Q: When you do these smaller films do you worry about making money? Are you able to go back to your investors and promise they can make their money back?
Van Sant: Yeah, they’re low budget so they don’t have to make that much money to survive. Gerry I made with my own money, so that was the risky business venture. It took us a few years to get it all back, so we broke even basically. Elephant was one where I guess at the budget which we had, which was 3 million, it was somehow good for HBO. We could do a film that was challenging in its style. They knew what we were doing – I showed them Gerry, I showed them the script, I showed them the cast. In the end they made money off of it because they sold it to lots of different territories. Same with Last Days. They meet their requirements which they have for what their business thing is, which I’m not exactly clear on besides the fact that they’re providing programming for HBO.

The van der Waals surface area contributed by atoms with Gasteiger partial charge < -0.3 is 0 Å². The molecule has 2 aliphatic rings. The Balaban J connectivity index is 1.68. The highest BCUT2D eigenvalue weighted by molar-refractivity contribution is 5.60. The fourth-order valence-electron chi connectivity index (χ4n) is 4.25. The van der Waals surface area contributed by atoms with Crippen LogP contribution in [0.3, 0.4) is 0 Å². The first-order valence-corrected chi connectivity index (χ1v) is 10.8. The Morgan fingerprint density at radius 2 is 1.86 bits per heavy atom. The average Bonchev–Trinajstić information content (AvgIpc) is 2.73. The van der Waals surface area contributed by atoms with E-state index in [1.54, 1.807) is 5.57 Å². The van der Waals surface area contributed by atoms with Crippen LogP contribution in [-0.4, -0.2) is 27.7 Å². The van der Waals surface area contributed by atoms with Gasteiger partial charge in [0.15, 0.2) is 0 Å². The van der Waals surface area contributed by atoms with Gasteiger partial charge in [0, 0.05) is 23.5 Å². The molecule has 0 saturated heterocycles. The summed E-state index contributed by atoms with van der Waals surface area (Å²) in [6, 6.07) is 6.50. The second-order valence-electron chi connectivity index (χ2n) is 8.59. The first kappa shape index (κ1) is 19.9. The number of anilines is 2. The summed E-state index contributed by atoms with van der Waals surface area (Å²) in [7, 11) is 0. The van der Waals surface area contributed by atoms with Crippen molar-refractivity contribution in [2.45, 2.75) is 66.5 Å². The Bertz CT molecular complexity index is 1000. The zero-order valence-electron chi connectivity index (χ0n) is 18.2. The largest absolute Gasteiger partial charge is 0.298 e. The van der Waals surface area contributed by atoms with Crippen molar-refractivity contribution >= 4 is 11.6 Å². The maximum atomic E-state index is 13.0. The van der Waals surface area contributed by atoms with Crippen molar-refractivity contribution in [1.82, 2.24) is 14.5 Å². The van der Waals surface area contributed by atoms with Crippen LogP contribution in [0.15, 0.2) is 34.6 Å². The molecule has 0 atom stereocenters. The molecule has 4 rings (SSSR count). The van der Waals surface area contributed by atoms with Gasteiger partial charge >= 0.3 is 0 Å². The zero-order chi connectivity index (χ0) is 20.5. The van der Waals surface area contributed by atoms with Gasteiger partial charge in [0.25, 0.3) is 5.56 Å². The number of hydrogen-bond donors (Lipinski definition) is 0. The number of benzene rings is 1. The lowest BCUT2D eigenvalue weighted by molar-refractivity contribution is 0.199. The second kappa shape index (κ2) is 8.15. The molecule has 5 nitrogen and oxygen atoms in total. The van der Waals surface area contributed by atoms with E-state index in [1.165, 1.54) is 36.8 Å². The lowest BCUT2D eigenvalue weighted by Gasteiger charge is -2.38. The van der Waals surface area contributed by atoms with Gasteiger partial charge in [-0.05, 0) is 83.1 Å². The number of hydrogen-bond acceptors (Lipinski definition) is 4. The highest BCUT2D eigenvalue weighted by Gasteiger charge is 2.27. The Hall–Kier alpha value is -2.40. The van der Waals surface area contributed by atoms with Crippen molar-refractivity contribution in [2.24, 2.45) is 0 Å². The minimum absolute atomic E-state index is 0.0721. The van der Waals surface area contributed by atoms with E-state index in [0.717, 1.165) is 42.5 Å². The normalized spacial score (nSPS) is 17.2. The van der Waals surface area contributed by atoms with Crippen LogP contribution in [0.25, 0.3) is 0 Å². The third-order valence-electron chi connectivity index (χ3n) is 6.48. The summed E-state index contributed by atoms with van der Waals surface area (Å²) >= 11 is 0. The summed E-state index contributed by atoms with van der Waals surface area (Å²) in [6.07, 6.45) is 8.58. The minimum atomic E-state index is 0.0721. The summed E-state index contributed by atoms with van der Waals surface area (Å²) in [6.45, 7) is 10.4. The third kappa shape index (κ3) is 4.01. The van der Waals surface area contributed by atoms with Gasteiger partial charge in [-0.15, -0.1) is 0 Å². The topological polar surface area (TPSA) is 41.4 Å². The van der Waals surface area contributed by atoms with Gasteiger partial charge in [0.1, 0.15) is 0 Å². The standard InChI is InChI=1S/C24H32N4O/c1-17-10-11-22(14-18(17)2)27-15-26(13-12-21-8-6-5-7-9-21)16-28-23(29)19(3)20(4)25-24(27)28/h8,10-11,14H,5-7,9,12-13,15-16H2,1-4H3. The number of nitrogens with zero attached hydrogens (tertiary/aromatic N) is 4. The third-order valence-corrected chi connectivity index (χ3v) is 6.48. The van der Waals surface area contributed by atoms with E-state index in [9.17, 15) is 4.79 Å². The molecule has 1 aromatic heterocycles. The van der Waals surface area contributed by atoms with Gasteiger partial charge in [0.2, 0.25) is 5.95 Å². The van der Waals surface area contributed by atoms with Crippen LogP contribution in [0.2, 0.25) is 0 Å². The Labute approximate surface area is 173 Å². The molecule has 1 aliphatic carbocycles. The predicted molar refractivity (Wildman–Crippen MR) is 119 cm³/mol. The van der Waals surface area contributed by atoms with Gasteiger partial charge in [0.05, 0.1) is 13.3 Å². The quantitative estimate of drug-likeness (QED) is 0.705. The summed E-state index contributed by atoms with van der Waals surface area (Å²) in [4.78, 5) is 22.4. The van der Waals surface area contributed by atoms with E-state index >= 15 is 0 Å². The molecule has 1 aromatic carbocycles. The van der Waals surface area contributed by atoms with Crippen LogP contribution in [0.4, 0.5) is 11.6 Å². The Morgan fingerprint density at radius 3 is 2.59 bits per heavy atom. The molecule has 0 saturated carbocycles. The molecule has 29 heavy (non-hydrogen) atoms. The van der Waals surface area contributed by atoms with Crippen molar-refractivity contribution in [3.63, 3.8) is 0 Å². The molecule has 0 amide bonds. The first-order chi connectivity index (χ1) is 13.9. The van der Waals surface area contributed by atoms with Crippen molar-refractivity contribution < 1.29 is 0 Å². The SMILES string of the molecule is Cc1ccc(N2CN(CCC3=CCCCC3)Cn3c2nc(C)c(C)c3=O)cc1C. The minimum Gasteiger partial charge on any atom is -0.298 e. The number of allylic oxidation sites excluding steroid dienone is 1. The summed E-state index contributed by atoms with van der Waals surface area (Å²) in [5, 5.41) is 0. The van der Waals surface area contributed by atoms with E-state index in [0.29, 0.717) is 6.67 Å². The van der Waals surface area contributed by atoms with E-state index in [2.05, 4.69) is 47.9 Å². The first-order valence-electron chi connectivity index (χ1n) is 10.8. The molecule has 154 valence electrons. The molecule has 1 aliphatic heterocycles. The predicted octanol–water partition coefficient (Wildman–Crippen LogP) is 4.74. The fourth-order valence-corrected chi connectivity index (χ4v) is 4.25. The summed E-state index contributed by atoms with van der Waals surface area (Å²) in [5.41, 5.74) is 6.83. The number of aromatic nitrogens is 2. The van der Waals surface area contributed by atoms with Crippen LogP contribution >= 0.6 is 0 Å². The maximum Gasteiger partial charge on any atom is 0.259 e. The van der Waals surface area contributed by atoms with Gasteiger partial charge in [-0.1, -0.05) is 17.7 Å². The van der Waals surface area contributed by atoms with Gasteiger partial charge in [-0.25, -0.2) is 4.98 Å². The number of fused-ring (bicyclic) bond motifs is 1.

Q: Can you talk about your exchanges with Courtney Love regarding this movie?
Van Sant: I just called her and said that I wanted her to see it. She also wanted to know about it because she had been asked about. I described it to her, but as far as I know she hasn’t seen it. I walked her through it.
Q: Was she generally receptive?
Van Sant: She knew about the project from 1996, when I was working on an early version. Somewhere in the year 2000 she said she thought I should make the film. She’s always been supportive.
Q: Was there ever any thought of making this a straight ahead biopic?